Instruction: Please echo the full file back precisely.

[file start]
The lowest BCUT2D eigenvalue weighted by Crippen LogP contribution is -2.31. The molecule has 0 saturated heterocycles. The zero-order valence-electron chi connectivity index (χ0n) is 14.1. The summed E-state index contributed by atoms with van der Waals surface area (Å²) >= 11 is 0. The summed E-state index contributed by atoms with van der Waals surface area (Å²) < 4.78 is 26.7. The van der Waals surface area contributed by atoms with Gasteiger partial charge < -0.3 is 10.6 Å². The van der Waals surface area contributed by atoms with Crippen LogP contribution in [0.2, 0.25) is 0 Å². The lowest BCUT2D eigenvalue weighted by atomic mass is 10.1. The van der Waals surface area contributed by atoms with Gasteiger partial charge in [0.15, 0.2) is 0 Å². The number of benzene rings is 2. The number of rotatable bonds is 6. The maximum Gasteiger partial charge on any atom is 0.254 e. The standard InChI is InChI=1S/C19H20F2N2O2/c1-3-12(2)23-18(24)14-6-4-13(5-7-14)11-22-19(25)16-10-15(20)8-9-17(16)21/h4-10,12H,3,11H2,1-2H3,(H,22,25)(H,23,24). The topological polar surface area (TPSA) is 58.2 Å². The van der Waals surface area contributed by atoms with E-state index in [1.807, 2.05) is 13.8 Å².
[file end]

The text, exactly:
The lowest BCUT2D eigenvalue weighted by Crippen LogP contribution is -2.31. The molecule has 0 saturated heterocycles. The zero-order valence-electron chi connectivity index (χ0n) is 14.1. The summed E-state index contributed by atoms with van der Waals surface area (Å²) >= 11 is 0. The summed E-state index contributed by atoms with van der Waals surface area (Å²) < 4.78 is 26.7. The van der Waals surface area contributed by atoms with Gasteiger partial charge < -0.3 is 10.6 Å². The van der Waals surface area contributed by atoms with Crippen LogP contribution in [0.2, 0.25) is 0 Å². The lowest BCUT2D eigenvalue weighted by atomic mass is 10.1. The van der Waals surface area contributed by atoms with Gasteiger partial charge in [0.15, 0.2) is 0 Å². The number of benzene rings is 2. The number of rotatable bonds is 6. The maximum Gasteiger partial charge on any atom is 0.254 e. The standard InChI is InChI=1S/C19H20F2N2O2/c1-3-12(2)23-18(24)14-6-4-13(5-7-14)11-22-19(25)16-10-15(20)8-9-17(16)21/h4-10,12H,3,11H2,1-2H3,(H,22,25)(H,23,24). The topological polar surface area (TPSA) is 58.2 Å². The van der Waals surface area contributed by atoms with E-state index in [1.807, 2.05) is 13.8 Å².